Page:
I don't know if my training is enough. I'm not sure whether I should start a practice or not. So I wanted to make this quick episode just to address how do you know when is it time to open your practice? How can you know whether you're having imposter syndrome or whether you're having legitimate doubts about whether you're ready and whether your training is enough? All right, so the hard part about making this distension is that sometimes when we are new or newer, we don't know what we don't know.

Some people call this the bull in the china shop phase, where you know just enough to think you know something, but you haven't yet gone through the dip where you realize, oh, my gosh, there's so much to this I'll never know at all, and started to come out the other end where you're saying, okay, I know a little bit. You want to have already gone through that dip and starting to feel like, okay, I know a little bit. That's a good time to start thinking about this. If you are in the phase where you're like, oh, I really love herbs, and I've read a lot of books about them, or I've taken a lot of webinars or single trainings, I've been to some conferences and that sort of thing, or perhaps you're saying, oh, I've used herbs myself. I had a health situation going on.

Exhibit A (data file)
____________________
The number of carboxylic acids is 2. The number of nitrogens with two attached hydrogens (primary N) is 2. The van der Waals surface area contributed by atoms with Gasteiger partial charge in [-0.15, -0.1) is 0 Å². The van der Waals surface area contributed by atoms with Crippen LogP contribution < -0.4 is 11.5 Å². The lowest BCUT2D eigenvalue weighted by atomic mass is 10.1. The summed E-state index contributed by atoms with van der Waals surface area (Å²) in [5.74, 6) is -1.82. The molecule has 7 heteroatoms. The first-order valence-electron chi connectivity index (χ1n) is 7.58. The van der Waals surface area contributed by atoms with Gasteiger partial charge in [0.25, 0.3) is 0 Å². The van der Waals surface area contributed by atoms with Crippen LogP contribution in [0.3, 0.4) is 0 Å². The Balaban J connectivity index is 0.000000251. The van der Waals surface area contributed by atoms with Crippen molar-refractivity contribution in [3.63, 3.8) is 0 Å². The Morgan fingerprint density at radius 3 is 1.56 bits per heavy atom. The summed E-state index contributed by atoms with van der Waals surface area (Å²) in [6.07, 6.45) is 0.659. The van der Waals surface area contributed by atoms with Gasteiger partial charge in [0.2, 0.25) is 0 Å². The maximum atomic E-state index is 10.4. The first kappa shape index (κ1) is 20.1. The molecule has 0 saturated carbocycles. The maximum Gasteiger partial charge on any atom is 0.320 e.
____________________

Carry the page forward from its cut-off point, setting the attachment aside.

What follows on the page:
I did a bunch of reading, and I was able to really make some progress with my own health goals, and now I'd like to serve others. If either of those sound like where you are, you are probably, unfortunately, in that bull in the china shop phase. I hate to say it, but I also want to say it because sometimes, again, we don't know what we don't know, so I'm going to just say it to you now. What we're really looking for, for people who are ready to open their practices is again, do you identify with that dip that I just told you about, where you felt like you knew a whole lot about a subject? And then all of a sudden, it was way more complicated than you thought, and you weren't sure you would ever be qualified to do anything along these lines.